It was the weekend of my 30th birthday, nearly a decade ago. Despite having to go to a wedding more than five hours away from the Hub on Saturday night, I convinced my date to leave the next morning before breakfast so that I could get home in time for Hip-Hop Jeopardy at the Good Life. And it was worth the hustle.
There are some pictures from that Sunday, and from about a half a dozen hip-hop trivia events that went down after that. When I return to them all these years later, I see a jovial kid fully wrapped in what were some of the most memorable moments of my young adult life. At the same time, I hear the voice of DJ On&On, a rap scene stalwart in these parts for nearly two decades whose hilarity marked the soundtrack to innumerable legendary mixtapes and club nights.
Flipping through CD books of old local hip-hop in the wake of learning that he passed away from cancer last week, it’s been remarkable to recall just how many projects On&On touched and hosted, from his squawk as one half of the Masters next to JayCeeOh, to V.I.P. Love Lounge with DJ Knife, to his standout Golden Brown album with NoDoz, he exemplified what hip-hop heads refer to as a party rocker. By true school standards, there has never been a higher calling, and on the strength of both his laying down roots in the Bronx before coming to Boston as well as his deep appreciation for the genre, On&On was endlessly determined to move people on the dance floor.
He also packed a personable punch and was incomparably funny, the butt of many of his jokes being the small potatoes hip-hop cats who act as if they’re platinum icons. Nevertheless, while On&On tended to roll his eyes into the back of his shaved head whenever anyone declared themselves to be “King of the Bean,” he was often among the first on hand to help those local artists get exposure beyond Boston. His years-long run behind the boards on JAM’N 94.5 FM’s The Launchpad was a case in point, with On&On taking much pride in the task of identifying up-and-coming talent that jocks who are in it for the fame and cash pass up for junk artists du jour.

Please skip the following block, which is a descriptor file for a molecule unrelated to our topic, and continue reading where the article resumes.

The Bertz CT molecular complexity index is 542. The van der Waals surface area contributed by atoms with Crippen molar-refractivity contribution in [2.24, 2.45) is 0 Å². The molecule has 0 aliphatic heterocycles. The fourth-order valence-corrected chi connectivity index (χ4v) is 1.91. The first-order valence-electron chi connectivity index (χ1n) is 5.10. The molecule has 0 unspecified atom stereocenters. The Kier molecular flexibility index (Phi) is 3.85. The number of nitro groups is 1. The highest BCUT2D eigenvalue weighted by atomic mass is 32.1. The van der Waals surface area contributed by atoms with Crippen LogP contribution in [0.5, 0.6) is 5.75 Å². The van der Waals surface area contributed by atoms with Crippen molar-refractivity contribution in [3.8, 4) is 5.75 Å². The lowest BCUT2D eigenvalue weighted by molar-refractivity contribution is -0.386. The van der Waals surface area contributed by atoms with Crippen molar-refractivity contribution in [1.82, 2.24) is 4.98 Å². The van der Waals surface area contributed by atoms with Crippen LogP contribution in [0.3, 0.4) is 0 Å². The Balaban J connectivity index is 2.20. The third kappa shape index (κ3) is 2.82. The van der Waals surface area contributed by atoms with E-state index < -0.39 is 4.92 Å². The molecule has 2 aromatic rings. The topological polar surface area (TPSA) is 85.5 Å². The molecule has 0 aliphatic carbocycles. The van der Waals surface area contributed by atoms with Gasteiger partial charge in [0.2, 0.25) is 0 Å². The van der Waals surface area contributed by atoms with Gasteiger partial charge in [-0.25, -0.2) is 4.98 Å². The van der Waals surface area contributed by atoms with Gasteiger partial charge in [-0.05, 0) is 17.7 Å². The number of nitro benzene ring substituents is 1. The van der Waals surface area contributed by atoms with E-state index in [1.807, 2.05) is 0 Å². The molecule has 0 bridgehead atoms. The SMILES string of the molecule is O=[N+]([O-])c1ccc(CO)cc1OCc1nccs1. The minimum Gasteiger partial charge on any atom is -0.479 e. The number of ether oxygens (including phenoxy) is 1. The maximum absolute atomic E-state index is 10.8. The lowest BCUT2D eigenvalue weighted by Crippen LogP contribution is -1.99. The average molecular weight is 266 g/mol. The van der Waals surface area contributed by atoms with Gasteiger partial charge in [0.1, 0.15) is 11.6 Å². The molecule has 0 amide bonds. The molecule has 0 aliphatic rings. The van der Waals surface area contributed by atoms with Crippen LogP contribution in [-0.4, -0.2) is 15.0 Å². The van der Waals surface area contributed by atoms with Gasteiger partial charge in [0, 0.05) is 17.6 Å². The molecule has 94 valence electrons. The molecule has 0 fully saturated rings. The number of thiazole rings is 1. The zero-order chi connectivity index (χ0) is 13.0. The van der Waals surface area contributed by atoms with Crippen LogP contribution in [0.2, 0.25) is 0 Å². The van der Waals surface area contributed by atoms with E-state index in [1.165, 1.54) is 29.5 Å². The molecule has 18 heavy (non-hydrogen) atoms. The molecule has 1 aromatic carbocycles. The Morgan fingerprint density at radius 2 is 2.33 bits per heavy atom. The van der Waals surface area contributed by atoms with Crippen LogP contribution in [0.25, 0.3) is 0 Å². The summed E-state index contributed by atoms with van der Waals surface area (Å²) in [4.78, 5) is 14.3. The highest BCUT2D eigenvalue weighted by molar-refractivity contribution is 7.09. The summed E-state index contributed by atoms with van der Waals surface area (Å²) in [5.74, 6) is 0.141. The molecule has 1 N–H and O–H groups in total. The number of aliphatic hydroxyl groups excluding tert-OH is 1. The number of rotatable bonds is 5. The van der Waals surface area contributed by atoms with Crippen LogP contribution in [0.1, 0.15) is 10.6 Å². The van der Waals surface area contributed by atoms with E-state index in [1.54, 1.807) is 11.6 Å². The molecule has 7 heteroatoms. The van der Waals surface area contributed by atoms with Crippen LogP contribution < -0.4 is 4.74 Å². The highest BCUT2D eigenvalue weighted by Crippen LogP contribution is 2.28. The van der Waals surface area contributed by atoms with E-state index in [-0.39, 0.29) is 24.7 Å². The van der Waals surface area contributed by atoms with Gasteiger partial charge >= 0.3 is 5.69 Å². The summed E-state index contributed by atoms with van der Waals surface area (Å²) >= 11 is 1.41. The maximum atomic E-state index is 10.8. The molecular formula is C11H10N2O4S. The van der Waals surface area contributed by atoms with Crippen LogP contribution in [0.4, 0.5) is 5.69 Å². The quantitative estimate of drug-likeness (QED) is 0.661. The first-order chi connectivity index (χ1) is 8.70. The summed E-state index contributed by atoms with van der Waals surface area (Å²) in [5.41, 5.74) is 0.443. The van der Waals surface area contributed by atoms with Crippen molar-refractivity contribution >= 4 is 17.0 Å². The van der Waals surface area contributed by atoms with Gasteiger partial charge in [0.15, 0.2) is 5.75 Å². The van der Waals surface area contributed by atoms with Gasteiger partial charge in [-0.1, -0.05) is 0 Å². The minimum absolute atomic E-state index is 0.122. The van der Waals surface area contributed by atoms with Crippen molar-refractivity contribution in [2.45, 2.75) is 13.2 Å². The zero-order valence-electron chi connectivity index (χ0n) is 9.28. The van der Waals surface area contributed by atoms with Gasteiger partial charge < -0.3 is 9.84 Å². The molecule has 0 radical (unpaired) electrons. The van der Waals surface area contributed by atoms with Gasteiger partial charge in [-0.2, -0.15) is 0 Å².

I have far too many memories of On&On to mention; they have been coming back to me all week. From the countless hours we spent interviewing MCs at the UndergroundHipHop.com store in Back Bay, to blogging with him on our old site JumpTheTurnStyle, to covering him volunteering for several fundraisers and, in one case, organizing a basketball tournament in Roxbury during an especially bloody summer. (He was also a concerned dad, and I suppose that I can now say openly that he became the source behind one of my early investigations on charter schools after teachers at the charter his son attended passed out literature telling middle school kids to avoid BPS high schools). Though not an activist in the social justice crusader sense, on a fractured music scene for which the go-to metaphor has always been a crab bucket, On&On was a uniter with friends on all sides. I can’t even begin to say how many people he saved from getting their asses kicked over the years, like the time he brokered peace with a New York rapper who his UndergroundHipHop.com colleague Van Stylez insulted.
This is a brutal one to write; despite all of the laughs we had, the only time I’ve smiled about the loss this past week was when I was reminded by our mutual friend Aronious that GZA from Wu-Tang Clan once called him DJ Onion. Funny as that was, Onion’s actually a fitting moniker, since On&On could make you laugh until you cried, and because even the hardest among us has shed tears about the unimaginable loss of a real Boston classic.
Rest in beats.
A service will be held for David Cohen (DJ On&On) on Monday, Nov 26 from 6 pm to 10 pm at the VFW at 114 Mystic Ave in Medford. Please send pics and tributes to email@example.com.
A Queens, NY native who came to New England in 2004 to earn his MA in journalism at Boston University, Chris Faraone is the editor and co-publisher of DigBoston and a co-founder of the Boston Institute for Nonprofit Journalism. He has published several books including 99 Nights with the 99 Percent, and has written liner notes for hip-hop gods including Cypress Hill, Pete Rock, Nas, and various members of the Wu-Tang Clan.